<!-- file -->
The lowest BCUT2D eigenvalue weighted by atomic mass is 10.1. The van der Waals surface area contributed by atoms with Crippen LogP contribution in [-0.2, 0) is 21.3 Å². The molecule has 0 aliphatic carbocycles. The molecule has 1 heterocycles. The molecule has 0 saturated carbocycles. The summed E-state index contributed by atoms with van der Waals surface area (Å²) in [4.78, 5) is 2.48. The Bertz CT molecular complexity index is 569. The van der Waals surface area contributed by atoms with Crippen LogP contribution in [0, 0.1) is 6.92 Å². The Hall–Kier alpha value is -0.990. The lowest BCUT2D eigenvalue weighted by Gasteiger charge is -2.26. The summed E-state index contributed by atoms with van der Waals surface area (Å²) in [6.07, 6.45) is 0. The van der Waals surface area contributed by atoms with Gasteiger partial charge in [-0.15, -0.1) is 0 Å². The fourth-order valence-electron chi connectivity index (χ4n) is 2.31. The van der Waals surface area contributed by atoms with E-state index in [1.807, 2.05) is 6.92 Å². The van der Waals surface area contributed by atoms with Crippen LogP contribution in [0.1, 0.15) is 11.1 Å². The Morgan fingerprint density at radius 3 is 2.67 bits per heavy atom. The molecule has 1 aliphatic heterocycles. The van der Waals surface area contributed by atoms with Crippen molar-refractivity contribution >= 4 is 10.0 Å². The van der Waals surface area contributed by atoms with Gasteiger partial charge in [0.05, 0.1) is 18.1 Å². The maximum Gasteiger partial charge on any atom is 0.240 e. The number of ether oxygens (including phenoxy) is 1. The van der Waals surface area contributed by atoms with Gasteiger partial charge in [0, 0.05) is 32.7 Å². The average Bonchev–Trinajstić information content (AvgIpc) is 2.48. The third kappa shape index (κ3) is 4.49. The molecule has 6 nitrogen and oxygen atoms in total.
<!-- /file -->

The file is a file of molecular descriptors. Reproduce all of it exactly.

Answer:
The lowest BCUT2D eigenvalue weighted by atomic mass is 10.1. The van der Waals surface area contributed by atoms with Crippen LogP contribution in [-0.2, 0) is 21.3 Å². The molecule has 0 aliphatic carbocycles. The molecule has 1 heterocycles. The molecule has 0 saturated carbocycles. The summed E-state index contributed by atoms with van der Waals surface area (Å²) in [4.78, 5) is 2.48. The Bertz CT molecular complexity index is 569. The van der Waals surface area contributed by atoms with Crippen LogP contribution in [0, 0.1) is 6.92 Å². The Hall–Kier alpha value is -0.990. The lowest BCUT2D eigenvalue weighted by Gasteiger charge is -2.26. The summed E-state index contributed by atoms with van der Waals surface area (Å²) in [6.07, 6.45) is 0. The van der Waals surface area contributed by atoms with Gasteiger partial charge in [-0.15, -0.1) is 0 Å². The fourth-order valence-electron chi connectivity index (χ4n) is 2.31. The van der Waals surface area contributed by atoms with E-state index in [1.807, 2.05) is 6.92 Å². The van der Waals surface area contributed by atoms with Crippen LogP contribution in [0.1, 0.15) is 11.1 Å². The Morgan fingerprint density at radius 3 is 2.67 bits per heavy atom. The molecule has 1 aliphatic heterocycles. The van der Waals surface area contributed by atoms with Crippen molar-refractivity contribution >= 4 is 10.0 Å². The van der Waals surface area contributed by atoms with Gasteiger partial charge in [0.05, 0.1) is 18.1 Å². The maximum Gasteiger partial charge on any atom is 0.240 e. The number of ether oxygens (including phenoxy) is 1. The van der Waals surface area contributed by atoms with Gasteiger partial charge in [0, 0.05) is 32.7 Å². The average Bonchev–Trinajstić information content (AvgIpc) is 2.48. The third kappa shape index (κ3) is 4.49. The molecule has 6 nitrogen and oxygen atoms in total.